It’s a simple, and admittedly awesome, premise. Aliens invade the old west. Perfect in its simplicity. You had me at…well, “Aliens invade the old west.” But then you tell me that Han Solo and James Bond will play the cowboys? Well, that’s just flat out genius now, isn’t it? However, Cowboys & Aliens, it turns out, is a lot like communism – a good idea on paper but in execution…not so much.
Daniel Craig plays Jake Lonergan, an outlaw on the lam [not lamb] after a run in with aliens. He has no memory of the encounter. He has only a mysterious wound, and a shackle far too technologically advanced to be of his time, when he stumbles upon the town of Absolution. Wait? Absolution? Why that sounds suspiciously like a metaphor. The town is held hostage to the sadistic whims and violent outburst of Percy Dolarhyde (Paul Dano) son of local cattle baron, Woodrow Dolarhyde (Harrison Ford). Percy and Jake both end up in jail when aliens attack and abduct a large swath of the town.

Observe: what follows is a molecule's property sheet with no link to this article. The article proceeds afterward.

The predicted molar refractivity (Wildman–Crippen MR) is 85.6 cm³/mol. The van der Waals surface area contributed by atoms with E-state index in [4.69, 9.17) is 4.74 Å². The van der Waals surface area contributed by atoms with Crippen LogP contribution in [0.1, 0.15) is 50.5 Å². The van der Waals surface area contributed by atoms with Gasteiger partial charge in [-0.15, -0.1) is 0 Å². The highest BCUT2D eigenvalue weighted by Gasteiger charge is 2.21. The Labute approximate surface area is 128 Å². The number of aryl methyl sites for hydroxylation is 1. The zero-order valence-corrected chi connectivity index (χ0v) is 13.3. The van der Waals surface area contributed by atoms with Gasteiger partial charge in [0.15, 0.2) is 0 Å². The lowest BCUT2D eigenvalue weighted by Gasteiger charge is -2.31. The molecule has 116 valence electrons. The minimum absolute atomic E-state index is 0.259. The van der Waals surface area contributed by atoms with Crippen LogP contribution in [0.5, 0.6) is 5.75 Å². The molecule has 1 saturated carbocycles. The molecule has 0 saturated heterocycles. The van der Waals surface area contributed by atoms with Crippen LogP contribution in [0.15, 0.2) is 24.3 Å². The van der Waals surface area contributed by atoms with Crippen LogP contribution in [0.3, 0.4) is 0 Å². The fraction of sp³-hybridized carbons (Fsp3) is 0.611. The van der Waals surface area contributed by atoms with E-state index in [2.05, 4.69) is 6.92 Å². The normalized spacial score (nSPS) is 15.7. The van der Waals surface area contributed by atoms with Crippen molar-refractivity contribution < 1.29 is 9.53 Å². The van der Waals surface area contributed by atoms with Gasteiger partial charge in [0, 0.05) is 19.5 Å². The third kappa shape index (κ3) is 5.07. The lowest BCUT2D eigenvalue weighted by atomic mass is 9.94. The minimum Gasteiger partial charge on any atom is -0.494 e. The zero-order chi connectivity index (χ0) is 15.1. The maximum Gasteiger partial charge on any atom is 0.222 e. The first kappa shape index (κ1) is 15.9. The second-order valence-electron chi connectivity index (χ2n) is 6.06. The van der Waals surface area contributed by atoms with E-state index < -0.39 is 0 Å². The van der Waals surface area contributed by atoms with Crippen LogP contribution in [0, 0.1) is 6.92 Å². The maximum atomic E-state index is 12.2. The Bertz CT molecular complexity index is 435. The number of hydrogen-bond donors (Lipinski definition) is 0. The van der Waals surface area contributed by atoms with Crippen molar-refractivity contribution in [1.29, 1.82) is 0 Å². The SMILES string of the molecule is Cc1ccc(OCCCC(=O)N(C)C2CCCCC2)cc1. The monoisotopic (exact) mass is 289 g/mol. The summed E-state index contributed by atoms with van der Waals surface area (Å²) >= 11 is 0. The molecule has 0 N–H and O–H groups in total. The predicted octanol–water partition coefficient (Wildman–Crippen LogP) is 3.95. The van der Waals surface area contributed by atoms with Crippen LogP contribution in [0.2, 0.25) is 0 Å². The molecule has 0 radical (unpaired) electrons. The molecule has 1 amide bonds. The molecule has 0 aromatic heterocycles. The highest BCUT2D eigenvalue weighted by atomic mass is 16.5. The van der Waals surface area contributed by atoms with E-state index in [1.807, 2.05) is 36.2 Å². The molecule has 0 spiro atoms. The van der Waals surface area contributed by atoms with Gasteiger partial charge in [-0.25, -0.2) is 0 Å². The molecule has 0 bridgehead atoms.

From here on out it’s a cowboy/alien shootout, right? Ummm….no. First, they have to form a search party and track the aliens. And track…and track………….and track…………………..and track. The aliens don’t make their initial entrance until 50-minutes into the film. And when you do finally see them, their appearance is a little odd (picture a gynecology text book illustrated by H.R. Giger). Furthermore, the first hour of the film is incredibly dark. Not “dark” as in “what a remarkably intense and bleak film this is” sort of way, but “dark” as in “are we listening to the radio” sort of way.
The quality of a film is typically inversely proportionate to the number of people credited with writing it. Cowboys & Aliens credits seven different people. And that doesn’t even count the guy who wrote the comic book it was based on. Considering its B-movie mash-up subject matter, it’s remarkably humorless. True, there are flashes of wit but they mostly feel leftover from previous drafts. While I liked their decision to not play things tongue-in-cheek, the movie becomes so dour that it’s hard not to feel that perhaps they overcorrected.
Harrison Ford and Daniel Craig both do fine jobs and are more than game for the concept, but they’re given precious little to do other than scowl. It’s not bad, just boring; sitting there spinning its wheels, stubbornly coasting on its concept. And with this director, cast and concept it’s not enough. It should have been something special.